Where the Eighties seem to have been the years of the clear-cut Gay & Lesbian culture, reflecting in the fiction of that time (Amazon still uses the category today, as does Good Reads), the nineties and post-nineties expanded into LGBT, adding more letters to become LGBTQI in, probably, around the early 2000s. Then, with a healthy dose of a fairly strong queer culture emerging, the letter soup expanded to the point where, today, no one actually quite knows how many letters should be included or what they represent or even how distinct they are. This goes for society, but, naturally, that also goes for the fiction that that society produces.
Personally? I always say I'm an author of LGBT fiction because it sounds fairly inclusive (even if it shows its age, in my opinion), but truth be told it's a little bit of a white lie. What I write is gay fiction, for the most part, blokes having sex with other blokes, being in love with other blokes, living their lives as they fall for other blokes or break up or do whatever people do (be cops or firemen or popstars -- honestly, more people should be popstars).
That, to me, is what gay fiction or M/M fiction is about, what M/M romance is about if it's a romance, and I don't tend to stray too far from that at all. It's what I enjoy reading and what I enjoy writing.
That said, sometimes the blokes I write have had sex with women in the past, sometimes they have sex with women on the page, in the story, in the present. They are cis sometimes -- born biologically male, having penis and testes from birth -- and they are trans* sometimes -- having vaginas and breasts at birth, sometimes still having vaginas and breasts when they are protagonists in my story, and so going with LGBT fiction is a concession to readers, to fellow authors, to the spectrum even if I rarely write people who aren't (i.e. don't identify as), well, gay.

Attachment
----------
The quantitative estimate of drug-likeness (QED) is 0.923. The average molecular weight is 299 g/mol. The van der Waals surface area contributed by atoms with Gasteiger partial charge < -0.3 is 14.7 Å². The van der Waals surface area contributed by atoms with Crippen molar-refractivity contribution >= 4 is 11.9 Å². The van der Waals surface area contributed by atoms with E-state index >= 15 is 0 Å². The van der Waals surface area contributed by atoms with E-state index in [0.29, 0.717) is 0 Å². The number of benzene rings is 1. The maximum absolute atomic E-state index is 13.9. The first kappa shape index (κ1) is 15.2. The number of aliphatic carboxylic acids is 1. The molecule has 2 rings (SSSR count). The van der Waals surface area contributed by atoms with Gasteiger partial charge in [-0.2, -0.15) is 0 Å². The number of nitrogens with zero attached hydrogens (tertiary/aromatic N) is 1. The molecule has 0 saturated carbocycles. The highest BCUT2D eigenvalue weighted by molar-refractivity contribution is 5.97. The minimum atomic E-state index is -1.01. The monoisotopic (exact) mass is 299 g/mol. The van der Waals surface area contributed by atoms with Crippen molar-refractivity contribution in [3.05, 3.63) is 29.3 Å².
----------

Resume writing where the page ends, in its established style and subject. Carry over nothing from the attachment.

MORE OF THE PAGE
When I wrote Portside and talked to Riptide about it, when we discussed the marketing and the blurb and how to sell it, if it had been down to me the word trans* would have likely not appeared anywhere. Not in the details and not in blogposts about the story and possibly not even in discussions about it. Iwan, the protagonist, doesn't use the term to describe himself. He's a bloke who is into other blokes, everything else, while it's a physical reality, doesn't figure into his identity and how he perceives himself, and I didn't want to make it too easy for people to shelf it as trans* and move on past it, ignoring that especially folks who are trans* are likely also something else, gay or straight or bi or queer, and are sometimes those things first with their trans* status forming merely the background but not the active identity of their lives.
People are more complex than simple letters in an easy acronym, and while I understand the need for categories and for labels, both in marketing books and developing identities, forming groups and finding kinship, I don't think letters and labels should be the be-all and end-all to either fiction and identity. We're still all people first.
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Life on the dole in a dying town is defined by drinking when you can, smoking to pass the time, and, if you’re gay, going down to the barracks at the old port to get some. Iwan’s got the cigarettes and the booze down pat, but he lacks experience, which has him sticking to online porn and watching other people.
Everyone else seems to have moved past getting what they want, while all Iwan can think of is what could go wrong. He knows who he is, regardless of labels. But no matter how often his best friend Lyn tells him to just go for it, he doesn’t trust other people to see past his mismatched body.
Paying for what he’s afraid to get for free is a long shot, but it’s better than just watching, and it’s better than porn. It doesn’t change the world he lives in, but it changes him.
Elyan Smith lives in the southwest of England. He works in research during the day and spends most of his free time writing LGBT fiction. Portside is Elyan’s debut release. You can find him at his Website and his Twitter, and purchase a copy of Portside at Riptide Publishing.